From now until New Year’s Eve, I’ll be counting down my top 100 songs of the year. Every week, I make a top 40 list, and each position gets a certain amount of points, plus, I add in some extra points for weeks at #1, which goes towards their yearly total. The survey period is from December 4, 2011 to November 25, 2012. Ties are broken by (1) peak position, then (2) weeks at peak position, and then (3) number of weeks on chart should it go that far. Somehow, we’ve made it through 80% of the chart. That was fast! Now, without further ado, let’s enter the top twenty singles of the year:
020. One Direction – One Thing (623 points) (PEAK: #5)
All you Directioners, gather ’round. Here’s the last of their four songs in the top 100, the second Stateside and third international single from their debut effort, Up All Night. Though it only rose to #5, it managed to stay on for 24 weeks, thanks in part to a small bounce from its announcement as a U.S. release. So, I’m afraid this is where leave it for this year, but no worries, pint-size pop dreamers. “Little Things” is in my weekly top 20 and still rising. Now you can go back to playing with your Niall and Zayn dolls.
019. The Script – If You Ever Come Back (659 points) (PEAK: #4)
Here’s one of the few acts left on my chart that have only ever peaked in the top ten with their single releases. Six of the seven have hit the top five, and this is, in fact, the lowest peaking of the six thus far, peaking at #4 for two weeks. The seventh single, “Six Degrees Of Separation”, is still climbing up the chart, up to #8 this past week. Two members of the band made their debut on my top 40 back in the spring of 2000 as a part of MyTown, an Irish boy band that reached that lower rungs with a ballad called “Now That I Found You”.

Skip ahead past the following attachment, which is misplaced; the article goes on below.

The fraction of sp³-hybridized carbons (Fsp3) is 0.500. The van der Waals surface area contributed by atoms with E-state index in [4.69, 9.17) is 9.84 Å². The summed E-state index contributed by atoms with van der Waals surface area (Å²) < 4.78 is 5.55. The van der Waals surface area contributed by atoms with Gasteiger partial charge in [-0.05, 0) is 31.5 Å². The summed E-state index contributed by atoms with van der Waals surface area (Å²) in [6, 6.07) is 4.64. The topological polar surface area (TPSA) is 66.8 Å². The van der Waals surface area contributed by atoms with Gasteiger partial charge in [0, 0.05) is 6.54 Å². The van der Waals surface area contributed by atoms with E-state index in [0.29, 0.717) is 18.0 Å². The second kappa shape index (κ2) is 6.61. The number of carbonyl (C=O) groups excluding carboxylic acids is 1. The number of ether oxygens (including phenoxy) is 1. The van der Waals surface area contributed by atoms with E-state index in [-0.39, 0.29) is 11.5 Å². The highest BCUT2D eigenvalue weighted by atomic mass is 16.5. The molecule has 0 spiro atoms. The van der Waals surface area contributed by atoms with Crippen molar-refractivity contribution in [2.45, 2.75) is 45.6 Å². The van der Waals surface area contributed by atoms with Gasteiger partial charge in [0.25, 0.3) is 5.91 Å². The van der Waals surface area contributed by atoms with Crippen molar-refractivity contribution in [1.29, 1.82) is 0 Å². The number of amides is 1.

018. Daniel Powter – Cupid (684 points) (PEAK: #4)
No, this is not a hot Sam Cooke remake, but it’s still a good song. I was in love with his major label debut, a 2005 self-titled album, which included two #1’s on my chart, “Bad Day” and “Jimmy Gets High”. 2008’s Under The Radar launched another chart-topper, “Next Plane Home”. This was his ninth top-40 hit, which fell just short of the top spot, though it did become his seventh top five entry. Alas, it doesn’t look like a second single from the effort is happening, so it’s going to be a little bit longer before Powter makes it into the double digits, but I’m sure he’ll get there.
017. Pink – Blow Me (One Last Kiss) (684 points) (PEAK: #2)
She’s the sassy singer from Pennsylvania and it simply wouldn’t be a first single from her if she wasn’t bringing the attitude. From “There You Go” to “Stupid Girls” and “So What” to the #17 song of the year, you know she’s out for blood. Parent album The Truth About Love became the singer’s first to debut at #1 on the album chart in the States, and has been certified platinum for shipments of one million copies, her sixth studio album in a row to reach that level. “Blow” spent two weeks at #2 and as of my most recent chart, has been ranking in the top 40 for 25 weeks.
016. Owl City & Carly Rae Jepsen – Good Time (730 points) (PEAK: #1 for two weeks)